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Hummer powers smallest, best-selling model with V-8 engine

Friday, July 13, 2007

(Photo)
Despite its brawny looks and off-road ruggedness, the 2008 Hummer H3 Alpha rides smoothly on most pavements.
(Associated Press)
There's a new reason to love -- or hate -- Hummer.

For 2008, the maker of brutish, military-styled sport utility vehicles is offering a powerful V-8 for its smallest and best-selling model, the five-passenger H3 SUV.

For Hummer fans, the addition of the 5.3-liter, small-block V-8 to the lineup brings a hearty and pleasing 300 horsepower and 320 foot-pounds of torque at 4,000 rpm -- more power than ever before -- to the midsize H3.

Along with the new powerplant, Hummer brings back for 2008 its "Alpha" label to highlight that this top H3 with V-8 is a performance model.

No doubt this won't please environmentalists who already consider any Hummer, whether it uses the base, 242-horsepower, five-cylinder or new, eight-cylinder engine, a poster vehicle for gas-guzzlers.

But shoppers seeking a distinctive and extremely capable SUV should put the H3 Alpha on the test-drive list.

Just be aware that this newest model, which comes well-equipped with standard four-speed automatic transmission, leather seat trim, shiny, chrome-covered exterior accents and power front seats, is pricey.

Starting manufacturer's suggested retail price, including destination charge, is $39,310, or $8,615 more than the starting retail price of $30,695 for a base, 2008 H3 with five-cylinder engine and manual transmission.

All H3s come with standard four-wheel drive.

H3 competitors include other off-road-ready, five-passenger SUVs, including the 2007 Nissan Xterra, which has a starting retail price of $22,805 with V-6, manual transmission and four-wheel drive.

Competitors specific to the new H3 Alpha are other rugged, midsize SUVs with V-8s, which include the 2007 Toyota 4Runner with 260 horsepower V-8 that starts at $30,295 and the 2007 Jeep Grand Cherokee with 330-horsepower, Hemi V-8 that starts at $35,875.

Frankly, none of these vehicles has great fuel economy.

And while the federal government hasn't reported the fuel economy rating for the 2008 H3 Alpha, the V-8 will most surely provide lower mileage than the 14 miles per gallon in city driving and 18 mpg on the highway that's the rating for a 2008 H3 with five-cylinder engine and automatic transmission.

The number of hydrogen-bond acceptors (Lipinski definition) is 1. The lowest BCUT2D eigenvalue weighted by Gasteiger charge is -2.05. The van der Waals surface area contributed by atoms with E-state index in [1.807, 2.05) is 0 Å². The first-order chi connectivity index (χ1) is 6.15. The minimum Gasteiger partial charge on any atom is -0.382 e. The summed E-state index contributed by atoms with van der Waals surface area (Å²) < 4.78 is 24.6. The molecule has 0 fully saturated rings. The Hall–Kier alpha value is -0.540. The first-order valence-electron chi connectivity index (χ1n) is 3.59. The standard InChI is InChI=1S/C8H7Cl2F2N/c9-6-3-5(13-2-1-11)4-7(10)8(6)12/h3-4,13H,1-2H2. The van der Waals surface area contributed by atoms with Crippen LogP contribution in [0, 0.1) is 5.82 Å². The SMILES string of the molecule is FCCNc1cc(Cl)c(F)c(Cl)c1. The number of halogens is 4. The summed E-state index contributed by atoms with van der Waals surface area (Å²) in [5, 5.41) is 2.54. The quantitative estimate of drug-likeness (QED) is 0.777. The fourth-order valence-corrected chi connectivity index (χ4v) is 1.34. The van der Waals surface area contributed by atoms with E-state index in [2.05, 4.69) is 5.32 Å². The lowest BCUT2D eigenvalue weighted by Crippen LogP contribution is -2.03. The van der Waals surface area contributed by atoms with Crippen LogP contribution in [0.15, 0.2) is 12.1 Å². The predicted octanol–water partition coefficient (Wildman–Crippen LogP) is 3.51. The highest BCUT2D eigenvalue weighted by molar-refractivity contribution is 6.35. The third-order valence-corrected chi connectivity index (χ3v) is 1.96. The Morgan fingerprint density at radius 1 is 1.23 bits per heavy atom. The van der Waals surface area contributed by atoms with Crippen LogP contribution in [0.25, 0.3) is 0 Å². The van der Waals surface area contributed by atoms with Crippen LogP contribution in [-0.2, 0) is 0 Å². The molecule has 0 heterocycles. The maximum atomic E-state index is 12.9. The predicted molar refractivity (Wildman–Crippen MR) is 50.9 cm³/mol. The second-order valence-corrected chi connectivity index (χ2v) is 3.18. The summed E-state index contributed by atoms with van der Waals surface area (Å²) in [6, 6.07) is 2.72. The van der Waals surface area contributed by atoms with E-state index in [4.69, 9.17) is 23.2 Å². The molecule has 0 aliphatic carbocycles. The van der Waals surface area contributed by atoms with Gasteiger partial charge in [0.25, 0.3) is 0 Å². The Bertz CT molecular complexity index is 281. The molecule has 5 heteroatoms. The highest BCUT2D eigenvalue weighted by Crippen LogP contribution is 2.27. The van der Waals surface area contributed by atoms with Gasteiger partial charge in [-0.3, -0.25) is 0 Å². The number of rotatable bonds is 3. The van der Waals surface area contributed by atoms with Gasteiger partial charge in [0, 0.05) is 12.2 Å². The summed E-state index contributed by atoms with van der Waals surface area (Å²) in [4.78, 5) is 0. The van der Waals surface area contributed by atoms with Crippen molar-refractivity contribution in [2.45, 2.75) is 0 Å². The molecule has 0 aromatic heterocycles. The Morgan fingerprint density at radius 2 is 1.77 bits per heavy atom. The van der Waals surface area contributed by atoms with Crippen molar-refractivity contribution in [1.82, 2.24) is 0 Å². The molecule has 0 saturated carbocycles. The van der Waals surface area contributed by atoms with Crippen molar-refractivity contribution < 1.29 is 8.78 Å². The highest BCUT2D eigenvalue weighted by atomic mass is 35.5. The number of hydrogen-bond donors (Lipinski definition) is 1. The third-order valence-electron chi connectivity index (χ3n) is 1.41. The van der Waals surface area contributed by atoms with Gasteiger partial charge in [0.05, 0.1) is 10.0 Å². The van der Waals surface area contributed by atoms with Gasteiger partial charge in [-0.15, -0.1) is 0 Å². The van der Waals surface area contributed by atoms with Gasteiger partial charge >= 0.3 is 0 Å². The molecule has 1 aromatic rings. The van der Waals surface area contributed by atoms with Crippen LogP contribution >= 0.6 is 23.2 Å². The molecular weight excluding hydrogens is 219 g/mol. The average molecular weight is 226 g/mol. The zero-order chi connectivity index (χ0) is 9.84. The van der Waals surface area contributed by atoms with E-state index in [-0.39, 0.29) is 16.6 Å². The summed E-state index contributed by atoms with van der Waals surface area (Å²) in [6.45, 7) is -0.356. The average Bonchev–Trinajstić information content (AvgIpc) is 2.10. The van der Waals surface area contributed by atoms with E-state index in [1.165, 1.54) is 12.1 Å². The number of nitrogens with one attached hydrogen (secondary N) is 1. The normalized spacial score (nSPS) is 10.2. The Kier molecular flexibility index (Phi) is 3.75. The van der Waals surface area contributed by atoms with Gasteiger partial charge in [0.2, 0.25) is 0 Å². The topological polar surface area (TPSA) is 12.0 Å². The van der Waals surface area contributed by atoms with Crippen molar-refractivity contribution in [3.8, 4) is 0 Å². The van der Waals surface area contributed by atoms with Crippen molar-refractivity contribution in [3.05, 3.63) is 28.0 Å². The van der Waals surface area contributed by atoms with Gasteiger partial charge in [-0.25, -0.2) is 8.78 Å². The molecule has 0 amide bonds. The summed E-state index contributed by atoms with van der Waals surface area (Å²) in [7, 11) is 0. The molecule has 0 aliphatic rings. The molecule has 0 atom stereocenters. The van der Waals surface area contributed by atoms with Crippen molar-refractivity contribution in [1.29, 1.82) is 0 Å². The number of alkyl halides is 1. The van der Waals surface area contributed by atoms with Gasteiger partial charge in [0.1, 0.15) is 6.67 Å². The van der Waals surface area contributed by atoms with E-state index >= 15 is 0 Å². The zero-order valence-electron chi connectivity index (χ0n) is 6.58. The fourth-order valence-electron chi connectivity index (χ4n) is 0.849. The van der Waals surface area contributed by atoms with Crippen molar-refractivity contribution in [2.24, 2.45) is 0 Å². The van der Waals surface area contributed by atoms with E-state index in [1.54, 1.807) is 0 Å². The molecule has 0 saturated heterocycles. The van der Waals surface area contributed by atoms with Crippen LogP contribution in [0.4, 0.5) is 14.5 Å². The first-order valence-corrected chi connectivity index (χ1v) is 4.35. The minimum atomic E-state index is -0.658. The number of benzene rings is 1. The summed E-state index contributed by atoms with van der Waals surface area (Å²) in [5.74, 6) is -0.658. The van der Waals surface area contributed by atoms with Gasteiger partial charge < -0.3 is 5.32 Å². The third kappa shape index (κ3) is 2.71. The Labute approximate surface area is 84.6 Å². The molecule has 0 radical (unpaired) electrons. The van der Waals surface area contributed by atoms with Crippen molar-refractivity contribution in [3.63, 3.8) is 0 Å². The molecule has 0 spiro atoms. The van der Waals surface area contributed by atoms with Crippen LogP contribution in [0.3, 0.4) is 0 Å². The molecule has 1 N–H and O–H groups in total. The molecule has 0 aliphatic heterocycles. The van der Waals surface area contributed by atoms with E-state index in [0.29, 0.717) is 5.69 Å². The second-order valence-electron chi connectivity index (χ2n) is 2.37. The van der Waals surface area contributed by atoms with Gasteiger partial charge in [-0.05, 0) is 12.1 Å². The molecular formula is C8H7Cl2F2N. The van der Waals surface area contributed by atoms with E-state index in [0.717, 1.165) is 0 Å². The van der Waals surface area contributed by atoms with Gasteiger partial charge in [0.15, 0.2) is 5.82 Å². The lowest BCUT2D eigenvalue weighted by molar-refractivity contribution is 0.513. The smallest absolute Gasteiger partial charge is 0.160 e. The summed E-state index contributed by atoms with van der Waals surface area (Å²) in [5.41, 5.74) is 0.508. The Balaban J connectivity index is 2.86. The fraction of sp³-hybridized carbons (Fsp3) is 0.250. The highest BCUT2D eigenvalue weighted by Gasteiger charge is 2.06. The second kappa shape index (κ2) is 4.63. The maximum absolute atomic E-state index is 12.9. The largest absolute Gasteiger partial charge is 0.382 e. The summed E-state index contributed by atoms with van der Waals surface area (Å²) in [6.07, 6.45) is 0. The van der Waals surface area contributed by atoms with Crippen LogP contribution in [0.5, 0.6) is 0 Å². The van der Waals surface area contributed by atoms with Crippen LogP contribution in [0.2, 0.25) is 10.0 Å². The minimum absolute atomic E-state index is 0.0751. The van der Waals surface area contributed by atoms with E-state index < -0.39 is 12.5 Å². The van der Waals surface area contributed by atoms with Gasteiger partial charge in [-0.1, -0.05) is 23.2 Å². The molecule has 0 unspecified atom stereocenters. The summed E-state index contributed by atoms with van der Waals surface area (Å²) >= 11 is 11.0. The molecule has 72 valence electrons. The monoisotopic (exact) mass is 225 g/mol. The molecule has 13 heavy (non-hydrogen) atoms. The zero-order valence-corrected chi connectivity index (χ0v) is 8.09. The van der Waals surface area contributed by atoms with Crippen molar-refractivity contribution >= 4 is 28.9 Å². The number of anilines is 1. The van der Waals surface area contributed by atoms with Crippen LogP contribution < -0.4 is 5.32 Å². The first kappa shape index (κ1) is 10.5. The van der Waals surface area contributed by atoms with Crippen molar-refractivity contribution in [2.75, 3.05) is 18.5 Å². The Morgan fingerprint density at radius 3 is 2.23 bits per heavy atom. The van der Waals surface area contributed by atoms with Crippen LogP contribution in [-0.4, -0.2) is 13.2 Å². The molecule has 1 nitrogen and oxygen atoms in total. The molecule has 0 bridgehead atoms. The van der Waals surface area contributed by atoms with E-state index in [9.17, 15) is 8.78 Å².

Still, the H3 Alpha, like other H3s, requires only regular gasoline, not costly premium.

The new H3 engine -- a version of the capable V-8 that's in Chevrolet's Silverado full-size pickup truck -- makes the H3 seem sprightly and energetic, even on hilly mountain roads.

The test H3 Alpha got up to speed swiftly, with confident, pleasing engine sounds all through the acceleration, which, by the way, is estimated at a commendable 8 seconds for 0 to 60 miles an hour.

Yet, in city traffic, the V-8 idled smoothly, the transmission moved through the gears virtually imperceptibly, and the vehicle merged and traveled with other vehicles easily.

On my first drive, I modulated the power via the gas pedal without needing to practice, and I found the engine response so noteworthy, it made earlier test drives of the H3 with five cylinder seem a bit lacking.

Towing capacity with the H3 Alpha is 6,000 pounds, up from 4,500 pounds with a non-Alpha H3.

Off-road, the newfound power in the H3 Alpha doesn't make the vehicle some uncontrolled, off-road racer. Instead, while the H3 Alpha can move through terrain in a zippy, unperturbed manner in high gear, the vehicle's available low gearing provides the right slow-speed, deliberate "crawl mode" over rocks and treacherous ground that off-roaders demand.

Because off-roading can put the vehicle in awkward positions, engineers installed a special oil pan so the V-8 always has oil pressure, regardless of the kind of steep grade the vehicle is driven on.

Other changes involve frame modifications so the V-8 could fit under the hood, new engine mounts to support the heavier engine and new suspension tuning.

Surprisingly, despite its brawny looks and off-road ruggedness, the test H3 Alpha with optional off-road suspension rode smoothly on most pavement, with truckish motions coming through only on big abrupt bumps.

I did hear road noise and wind noise, though not as much as I expected.

And, of course, driver and passengers get great views out in front and to the sides of the H3. Everyone must climb up a good bit to get inside this tall-riding vehicle which has a minimum ground clearance of at least 8.5 inches.

I suggest getting a rearview monitor to help a driver see what's behind the H3 as the vehicle backs up. Otherwise, it's impossible to see what's back there from the front seat. Hummer sells a nifty rearview monitor that slides out stealthily from the right side of the rearview mirror when the vehicle is put into reverse.

This monitor -- just a few inches square -- displays what a camera detects aft of the tailgate.

The H3 Alpha's turning circle of only 37 feet is akin to that of some compact cars and can make for stress-free U-turns. But at 85.5 inches wide, the H3 Alpha stretches a tad wider than either the Grand Cherokee or 4Runner.

The federal government has not reported crash test ratings for the new H3 Alpha.

But the 2007 H3 SUV with smaller engine earned top, five out of five stars for front- and back-seat passenger protection in side crashes. It received five out of five stars for driver protection and four out of five stars for passenger protection in frontal crash tests.

Side curtain air bags have been optional on 2007 H3s. For 2008, they are standard.

Other standard safety features on the H3 Alpha include electronic stability control and traction control.


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